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ID Government

2018 gubernatorial candidates already out on the stump together

An estimated 170,000 people attended the Melaleuca Freedom Celebration fireworks show in Idaho Falls this year, including all three major GOP candidates for governor. The annual show is hosted by eastern Idaho businessman and GOP activist Frank VanderSloot. (Brad Little for Idaho campaign)
An estimated 170,000 people attended the Melaleuca Freedom Celebration fireworks show in Idaho Falls this year, including all three major GOP candidates for governor. The annual show is hosted by eastern Idaho businessman and GOP activist Frank VanderSloot. (Brad Little for Idaho campaign)

All three major GOP candidates for governor were sitting at the same table on the Fourth of July, at the big Idaho Falls fireworks extravaganza hosted by Melaleuca owner Frank VanderSloot.

Nor were Tommy Ahlquist, Raul Labrador and Brad Little the only notable additions to the party. Along with VanderSloot and his wife, Belinda, they were joined by the local sheriff and his wife, as well as Idaho Attorney General Lawrence Wasden and his wife, Tracey.

“I said, ‘Well, it’s perfect – we’ve got a lawyer and a cop here, so we can’t get in too much trouble,’ ” Little recalled. “But we were pretty civil.”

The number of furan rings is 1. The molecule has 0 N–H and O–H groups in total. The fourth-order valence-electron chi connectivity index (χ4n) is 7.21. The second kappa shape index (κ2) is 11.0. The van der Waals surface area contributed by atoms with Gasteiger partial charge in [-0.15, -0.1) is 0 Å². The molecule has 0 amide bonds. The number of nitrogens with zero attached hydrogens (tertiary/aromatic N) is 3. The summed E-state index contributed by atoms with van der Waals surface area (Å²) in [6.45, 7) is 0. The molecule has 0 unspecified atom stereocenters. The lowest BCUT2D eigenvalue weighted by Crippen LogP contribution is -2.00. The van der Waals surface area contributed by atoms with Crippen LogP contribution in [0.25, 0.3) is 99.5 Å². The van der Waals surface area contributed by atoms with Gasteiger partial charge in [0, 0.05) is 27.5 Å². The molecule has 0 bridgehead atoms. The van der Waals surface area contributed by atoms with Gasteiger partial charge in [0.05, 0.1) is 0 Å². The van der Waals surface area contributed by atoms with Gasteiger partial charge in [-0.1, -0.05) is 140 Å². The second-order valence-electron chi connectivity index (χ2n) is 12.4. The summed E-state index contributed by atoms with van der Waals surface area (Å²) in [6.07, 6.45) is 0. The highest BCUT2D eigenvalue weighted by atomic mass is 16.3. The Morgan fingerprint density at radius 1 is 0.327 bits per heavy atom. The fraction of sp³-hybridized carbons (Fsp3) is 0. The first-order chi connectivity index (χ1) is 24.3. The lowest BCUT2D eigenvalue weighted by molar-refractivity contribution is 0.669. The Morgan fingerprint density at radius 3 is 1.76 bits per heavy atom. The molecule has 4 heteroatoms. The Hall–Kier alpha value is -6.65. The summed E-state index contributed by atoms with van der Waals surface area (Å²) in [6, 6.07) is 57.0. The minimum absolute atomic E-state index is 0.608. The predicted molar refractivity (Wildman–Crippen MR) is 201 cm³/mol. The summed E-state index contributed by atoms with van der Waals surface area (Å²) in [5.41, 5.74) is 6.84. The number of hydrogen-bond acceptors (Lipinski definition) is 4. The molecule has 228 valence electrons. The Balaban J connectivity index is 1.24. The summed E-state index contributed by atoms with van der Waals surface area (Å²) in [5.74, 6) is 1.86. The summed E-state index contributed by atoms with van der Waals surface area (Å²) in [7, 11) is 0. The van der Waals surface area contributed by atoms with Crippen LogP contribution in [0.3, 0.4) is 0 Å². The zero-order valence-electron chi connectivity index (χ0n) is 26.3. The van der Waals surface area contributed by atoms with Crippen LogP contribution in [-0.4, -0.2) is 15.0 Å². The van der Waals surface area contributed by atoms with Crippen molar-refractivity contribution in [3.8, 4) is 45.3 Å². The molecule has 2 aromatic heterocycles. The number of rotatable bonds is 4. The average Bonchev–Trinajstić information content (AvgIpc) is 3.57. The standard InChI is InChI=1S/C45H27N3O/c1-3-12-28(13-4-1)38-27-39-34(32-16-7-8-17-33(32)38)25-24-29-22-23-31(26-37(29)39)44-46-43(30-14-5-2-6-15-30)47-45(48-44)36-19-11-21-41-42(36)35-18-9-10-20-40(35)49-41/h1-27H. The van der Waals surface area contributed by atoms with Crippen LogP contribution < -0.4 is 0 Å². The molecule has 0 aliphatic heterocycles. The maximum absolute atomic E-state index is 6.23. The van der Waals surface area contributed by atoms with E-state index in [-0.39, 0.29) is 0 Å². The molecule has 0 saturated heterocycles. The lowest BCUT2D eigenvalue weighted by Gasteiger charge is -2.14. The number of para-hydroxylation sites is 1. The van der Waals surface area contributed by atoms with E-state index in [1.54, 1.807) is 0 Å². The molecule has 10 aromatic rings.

The three candidates will appear together again in Coeur d’Alene this Friday, when all three will speak and answer questions at a Gubernatorial Reception from 7-9 p.m. at the Best Western Coeur d’Alene Inn. It’s part of the summer state central committee meeting of the Idaho Republican Party, which runs Friday and Saturday, all at the Coeur d’Alene Inn. Tickets for the Gubernatorial Reception, which is open to the public, are $10 and are available online at

Also, from 6-7 p.m., for $100 per person, the party is offering a VIP Gubernatorial Reception with a chance to mingle with the candidates over hors d’oeuvres.

The summer meeting will be chaired by acting Chair Mike Mathews, who is the state party’s first vice chair, and during the general session on Saturday the party will elect a new chairman to serve out the remainder of former Chair Steve Yates’ unexpired term. Mathews isn’t running, while Yates stepped down in April to run for lieutenant governor and is formally launching his campaign this week with stops in Boise, Coeur d’Alene and Idaho Falls on Tuesday.

Yates is entering a crowded race: Already running are Sen. Marv Hagedorn, R-Meridian; Rep. Kelley Packer, R-McCammon; former state Rep. Janice McGeachin, R-Idaho Falls; and former Constitution Party gubernatorial candidate Steve Pankey, who’s running as a Republican. No Democrats have yet announced for the seat, which will be open as current Lt. Gov. Little is running for governor.

Meanwhile, the governor’s race is also swelling with candidates, though most are little-known. In addition to the three big-name Republicans, those filing initial paperwork so far include Republicans Lisa Marie, Sidney Taylor and Steve Tingey; Democrat Troy Minton; and independents Adam Phillips, Michael Richardson and John Thomas Wiechec.

Lobbyists weigh in